She stumbled into the kitchen and the man sitting beside her father took her breath away. She turned her head and stared at the floor. Gain control. The zipper of her jacket pocket broke open and the panther’s green eyes stared at her. Shit. She looked at her father.
“Kyrja, you’re late.” Her dad, Keffer Merchant, wouldn’t miss one little variance in her body language. His gaze ran over her body. She wished she’d buttoned the jacket to cover her belly. What if burns had appeared during the drive from the farm to this place?
She glanced at the man. Why didn’t he say something? “Yes. Sorry. Delayed.”
“No trouble?” Her father pressed a lever on his wheelchair and moved forward.
She sidestepped behind a counter and nodded toward the guest. “And you are?”
As if remembering someone else was present Keffer stopped the chair’s motion. “Oh, sorry. A new friend. He’s buying the veracity map.”
“How did you find me?” Her voice came out hard and harsh and directed toward the guest. Her father was selling the map? The saving grace which could reverse time and get him out of that damn chair?
Ace went beyond the expected to make sure his artifacts and collectibles were safe and secure. His museum had been sited in two magazines as the state of the art security. He exhaled and looked at the Venus statue, which usually brought him joy, today it seemed out of place. He tapped his fingers on the marble counter top and evaluated the main floor of the museum.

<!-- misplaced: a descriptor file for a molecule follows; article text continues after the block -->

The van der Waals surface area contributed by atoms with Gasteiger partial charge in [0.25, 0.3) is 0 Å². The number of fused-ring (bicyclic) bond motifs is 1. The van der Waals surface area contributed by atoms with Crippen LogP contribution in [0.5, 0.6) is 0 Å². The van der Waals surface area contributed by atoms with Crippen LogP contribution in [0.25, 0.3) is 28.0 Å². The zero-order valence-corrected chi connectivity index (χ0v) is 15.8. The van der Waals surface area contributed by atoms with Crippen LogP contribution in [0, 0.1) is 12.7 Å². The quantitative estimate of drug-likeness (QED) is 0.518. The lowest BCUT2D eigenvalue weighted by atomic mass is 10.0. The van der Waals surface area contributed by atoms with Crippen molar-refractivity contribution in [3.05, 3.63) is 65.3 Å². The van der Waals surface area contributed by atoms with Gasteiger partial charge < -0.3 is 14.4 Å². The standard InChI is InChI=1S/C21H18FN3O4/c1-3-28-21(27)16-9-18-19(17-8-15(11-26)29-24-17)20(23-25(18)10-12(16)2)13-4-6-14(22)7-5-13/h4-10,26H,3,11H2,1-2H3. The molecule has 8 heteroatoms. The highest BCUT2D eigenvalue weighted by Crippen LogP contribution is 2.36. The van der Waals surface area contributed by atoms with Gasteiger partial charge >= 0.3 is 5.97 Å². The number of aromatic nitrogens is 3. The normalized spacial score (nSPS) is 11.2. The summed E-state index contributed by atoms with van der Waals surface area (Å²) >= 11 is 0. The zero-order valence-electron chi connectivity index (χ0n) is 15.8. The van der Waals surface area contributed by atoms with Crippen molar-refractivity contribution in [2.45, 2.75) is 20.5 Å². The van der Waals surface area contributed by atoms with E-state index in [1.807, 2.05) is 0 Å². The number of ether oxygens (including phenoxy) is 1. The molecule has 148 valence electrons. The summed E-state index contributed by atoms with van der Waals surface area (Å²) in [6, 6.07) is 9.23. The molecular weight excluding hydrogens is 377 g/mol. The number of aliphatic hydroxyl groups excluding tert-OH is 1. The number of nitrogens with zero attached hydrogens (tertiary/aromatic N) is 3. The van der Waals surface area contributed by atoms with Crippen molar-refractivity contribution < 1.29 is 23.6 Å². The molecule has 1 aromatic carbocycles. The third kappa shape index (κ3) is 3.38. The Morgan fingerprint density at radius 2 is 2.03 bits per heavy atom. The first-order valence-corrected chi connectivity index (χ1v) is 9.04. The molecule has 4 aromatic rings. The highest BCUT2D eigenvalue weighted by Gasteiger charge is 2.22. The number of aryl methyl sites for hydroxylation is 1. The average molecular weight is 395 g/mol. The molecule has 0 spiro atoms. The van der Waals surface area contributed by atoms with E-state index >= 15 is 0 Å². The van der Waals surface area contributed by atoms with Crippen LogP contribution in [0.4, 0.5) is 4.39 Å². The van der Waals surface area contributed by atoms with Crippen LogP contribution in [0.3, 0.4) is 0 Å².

The Italian statue was the center of a grouping of western gear. Fairies had clustered around Asian artifacts. What had he been thinking? He’d dropped the items anywhere, plop them down in an empty spot. He rested his elbows on top of the counter. The list continued. He focused on the empty display case where a spotlight once shone over the key. He had yet to find the map. When had he lost focus on searching for the map?
He needed to get his act together. First, he wanted to amp up the security. Second, he had to hire a designer to group the stock in some type of logical categorization. Finally, he had to rebuild the walls he habitually had in place before he’d met Kyrja.
The monitor built into the marble countertop was used as a cash register. He also used it to search the Internet to compare market values of antiques, and to review security footage. He brought up the break-in shots, hoping to confirm the theft was indeed Kyrja.